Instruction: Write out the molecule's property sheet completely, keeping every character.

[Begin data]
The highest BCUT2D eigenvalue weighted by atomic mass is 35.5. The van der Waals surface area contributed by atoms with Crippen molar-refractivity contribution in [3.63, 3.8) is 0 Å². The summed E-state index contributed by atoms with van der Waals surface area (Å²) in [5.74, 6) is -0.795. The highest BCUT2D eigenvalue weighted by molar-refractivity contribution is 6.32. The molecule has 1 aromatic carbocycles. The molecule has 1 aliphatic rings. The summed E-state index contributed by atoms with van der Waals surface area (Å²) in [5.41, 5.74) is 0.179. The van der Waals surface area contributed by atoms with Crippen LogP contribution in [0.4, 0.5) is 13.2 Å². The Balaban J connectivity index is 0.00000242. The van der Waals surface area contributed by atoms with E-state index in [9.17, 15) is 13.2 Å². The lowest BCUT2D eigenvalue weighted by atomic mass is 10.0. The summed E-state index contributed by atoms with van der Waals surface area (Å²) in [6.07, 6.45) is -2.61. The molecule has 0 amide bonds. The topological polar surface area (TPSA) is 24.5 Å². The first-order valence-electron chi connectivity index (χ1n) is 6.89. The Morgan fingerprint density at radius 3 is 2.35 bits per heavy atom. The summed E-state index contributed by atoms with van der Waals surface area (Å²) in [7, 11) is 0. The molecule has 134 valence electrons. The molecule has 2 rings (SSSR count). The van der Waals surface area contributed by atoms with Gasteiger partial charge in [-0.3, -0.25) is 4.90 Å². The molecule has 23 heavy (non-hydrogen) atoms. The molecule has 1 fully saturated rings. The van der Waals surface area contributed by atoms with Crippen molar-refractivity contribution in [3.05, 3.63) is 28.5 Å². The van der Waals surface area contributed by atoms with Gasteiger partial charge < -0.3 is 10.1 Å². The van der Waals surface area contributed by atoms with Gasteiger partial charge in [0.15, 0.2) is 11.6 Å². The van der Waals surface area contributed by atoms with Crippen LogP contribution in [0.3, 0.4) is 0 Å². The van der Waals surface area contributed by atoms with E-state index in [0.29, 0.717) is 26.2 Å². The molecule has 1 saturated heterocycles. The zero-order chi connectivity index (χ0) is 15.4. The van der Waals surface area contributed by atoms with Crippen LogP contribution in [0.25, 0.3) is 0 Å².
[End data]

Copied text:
The highest BCUT2D eigenvalue weighted by atomic mass is 35.5. The van der Waals surface area contributed by atoms with Crippen molar-refractivity contribution in [3.63, 3.8) is 0 Å². The summed E-state index contributed by atoms with van der Waals surface area (Å²) in [5.74, 6) is -0.795. The highest BCUT2D eigenvalue weighted by molar-refractivity contribution is 6.32. The molecule has 1 aromatic carbocycles. The molecule has 1 aliphatic rings. The summed E-state index contributed by atoms with van der Waals surface area (Å²) in [5.41, 5.74) is 0.179. The van der Waals surface area contributed by atoms with Crippen LogP contribution in [0.4, 0.5) is 13.2 Å². The Balaban J connectivity index is 0.00000242. The van der Waals surface area contributed by atoms with E-state index in [9.17, 15) is 13.2 Å². The lowest BCUT2D eigenvalue weighted by atomic mass is 10.0. The summed E-state index contributed by atoms with van der Waals surface area (Å²) in [6.07, 6.45) is -2.61. The molecule has 0 amide bonds. The topological polar surface area (TPSA) is 24.5 Å². The first-order valence-electron chi connectivity index (χ1n) is 6.89. The Morgan fingerprint density at radius 3 is 2.35 bits per heavy atom. The summed E-state index contributed by atoms with van der Waals surface area (Å²) in [7, 11) is 0. The molecule has 134 valence electrons. The molecule has 2 rings (SSSR count). The van der Waals surface area contributed by atoms with Gasteiger partial charge in [-0.3, -0.25) is 4.90 Å². The molecule has 23 heavy (non-hydrogen) atoms. The molecule has 1 fully saturated rings. The van der Waals surface area contributed by atoms with Crippen molar-refractivity contribution in [3.05, 3.63) is 28.5 Å². The van der Waals surface area contributed by atoms with Gasteiger partial charge < -0.3 is 10.1 Å². The van der Waals surface area contributed by atoms with Gasteiger partial charge in [0.15, 0.2) is 11.6 Å². The van der Waals surface area contributed by atoms with Crippen LogP contribution in [0.3, 0.4) is 0 Å². The van der Waals surface area contributed by atoms with E-state index in [0.29, 0.717) is 26.2 Å². The molecule has 1 saturated heterocycles. The zero-order chi connectivity index (χ0) is 15.4. The van der Waals surface area contributed by atoms with Crippen LogP contribution in [0.25, 0.3) is 0 Å².